Patricia and Bob Bondurant, General Manager Tim Rose, and Vice President Jason Bondurant, the Bondurants’ son.

The principals in the Bob Bondurant School of High Performance Driving are, from left, owners Patricia and Bob Bondurant, General Manager Tim Rose, and Vice President Jason Bondurant, the Bondurants’ son. 

An internationally known East Valley racing school owned by a Paradise Valley couple may be heading for a final ride.

Unless they come up with $245,402 by Friday, Valley motorsport legend Bob Bondurant and his wife will lose the cash-strapped Chandler racing school bearing his name to an economic development arm of the Gila River Indian Community – and lose nearly 80 cars with a total value of more than $9 million.

The Bob Bondurant School of High Performance Driving owes Sun Valley Marina Development Corp. four months in back rent – part of a massive $3.3 million in debt that has driven the operation into federal bankruptcy court since last summer, court records show.

Earlier this month, U.S. Bankruptcy Judge Brenda K. Martin said that if the Bondurants don’t make that payment by next Friday, their “lease shall be deemed rejected, and the debtor shall surrender the premises.”

In addition, she ruled that Fiat Chrysler Automobiles can repossess a fleet of Vipers, Challengers, Durangos and Chargers with racing, executive, law enforcement support and other packages.

“Sun Valley and the debtor will cooperate with FCA in facilitating the immediate return of the FCA vehicles pursuant to an orderly process to be developed by and between Sun Valley and FCA and shall work together in returning or disposing of the other FCA items,” Martin wrote in her Feb. 15 order.

The only potential lifeline for the school, which Bondurant moved to the Valley from California in 1990, is a special “debtor in possession” loan of $674,000, court records show.

Some creditors are opposing Bondurant’s request for court permission to obtain the loan because that unidentified lender would have a higher priority than other creditors if the school is forced to close and sell any remaining assets to satisfy what debts it can.

Timothy Shaffer, the Scottsdale bankruptcy expert who is the school’s court-appointed chief restructuring officer, told the court in a Feb. 8 petition that the Bondurants have “been engaged in discussions and negotiations with numerous parties and groups” about that special loan, although he declined to give specifics because of confidentiality agreements.

But while the petition states “the interest by many of these parties in ensuring the debtor’s continued operation has been significant,” it goes on to admit “however, despite our diligent efforts, the debtor has been unable to obtain DIP financing” under terms that some of the creditors said they would accept.

 Sun Valley objected to the loan on grounds that the Bondurants would pay $212,000 or the $242,000 in back rent if they get the loan.

Sun Valley Marina Development Corp. owns the former Firebird Raceway next to the school and has been working for several years to upgrade the 500-acre venue, now called Wild Horse Motorsports Park, located on the reservation just off Interstate 10 south of Chandler Boulevard.

Right across the street from Wild Horse Pass Resort and Casino and a retail outlet complex, the school itself could become part of the Gila River Indian Community’s efforts to turn that part of the sprawling reservation into a tourism and entertainment destination.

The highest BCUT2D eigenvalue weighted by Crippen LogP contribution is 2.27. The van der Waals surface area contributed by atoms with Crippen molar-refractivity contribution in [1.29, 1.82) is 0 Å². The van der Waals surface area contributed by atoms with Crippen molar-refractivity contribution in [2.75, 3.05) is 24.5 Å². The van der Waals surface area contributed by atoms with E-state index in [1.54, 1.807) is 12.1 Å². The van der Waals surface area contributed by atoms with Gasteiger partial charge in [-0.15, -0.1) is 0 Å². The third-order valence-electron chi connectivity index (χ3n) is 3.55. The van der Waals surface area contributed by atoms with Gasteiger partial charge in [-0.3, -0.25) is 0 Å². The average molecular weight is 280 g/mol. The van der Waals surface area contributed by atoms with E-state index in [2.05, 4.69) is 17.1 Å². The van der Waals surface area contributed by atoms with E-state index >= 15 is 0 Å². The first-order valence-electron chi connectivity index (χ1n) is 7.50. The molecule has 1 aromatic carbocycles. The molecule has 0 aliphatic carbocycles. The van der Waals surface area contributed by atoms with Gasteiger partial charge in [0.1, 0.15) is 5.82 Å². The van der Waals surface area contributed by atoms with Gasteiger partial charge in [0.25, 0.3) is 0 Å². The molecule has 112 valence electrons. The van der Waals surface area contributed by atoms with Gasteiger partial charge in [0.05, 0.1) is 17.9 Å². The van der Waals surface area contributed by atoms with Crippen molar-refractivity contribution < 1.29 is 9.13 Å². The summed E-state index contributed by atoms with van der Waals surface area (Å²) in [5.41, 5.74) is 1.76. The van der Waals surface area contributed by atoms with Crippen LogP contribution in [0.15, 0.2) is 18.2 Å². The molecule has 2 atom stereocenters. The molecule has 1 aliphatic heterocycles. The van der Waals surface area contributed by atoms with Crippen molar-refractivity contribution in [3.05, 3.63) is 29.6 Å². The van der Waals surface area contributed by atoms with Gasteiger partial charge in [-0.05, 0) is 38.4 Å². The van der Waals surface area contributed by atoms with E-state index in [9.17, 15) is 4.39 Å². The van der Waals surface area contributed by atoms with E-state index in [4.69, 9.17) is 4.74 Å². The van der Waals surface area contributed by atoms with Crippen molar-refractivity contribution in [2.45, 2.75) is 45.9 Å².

Patricia and Bob Bondurant founded the school in 1968 and turned it into an educational and recreational mecca.

The school boasts of serving nearly 500,000 go-kart and amateur racing enthusiasts, teens just learning to drive and military and law enforcement personnel developing chase and evasion skills. The school employs 31 full-time and two part-time people.

“Both national and international students attend the Bondurant School on a regular basis and learn competition driving, police pursuit driving, evasive driving, and stunt driving, among other types of high-performance driving and racing,” the school said in bankruptcy filings, noting it also taught “recreational high-performance driving to individuals and corporate groups.”

Before relocating to the East Valley, its students included the late actors and racing enthusiasts Jim Garner and Paul Newman, who, like others, were drawn partly by Bondurant’s own successful racing career.

Billing itself as the “largest purpose-built driving school in the world,” the school sports two training tracks – a 15-turn, 1.6-mile road course and a nine-turn, 1.2-mile road course – as well as an eight-acre asphalt skills pad.

While it has been struggling to reorganize its finances since filing in October for Chapter 11 bankruptcy protection, the school already has lost a lucrative military training contract and has contended with a blizzard of court motions from many of its creditors.

Goodyear Tire has asked the judge to release it from a sponsorship agreement that gave Bondurant an apparently unlimited supply of tires in return for promoting the company exclusively.

The Bondurants’ lawyers in court records have raised the possibility of selling the school, stating through their lawyers that a sale of the assets might yield more money for their creditors than a Chapter 7 bankruptcy.

In its Chapter 11 filing, the school lists $2.69 million in secured debts and $766,000 in unsecured debts against $619,000 in assets.

The school leases the track and fixtures, which are valued at $2.7 million, according to the filings.

When it filed for bankruptcy, the Bondurants posted an announcement on the school’s website, stating, “Our plan is to emerge from this process as a stronger company and continue to drive this company into the next 50 years.”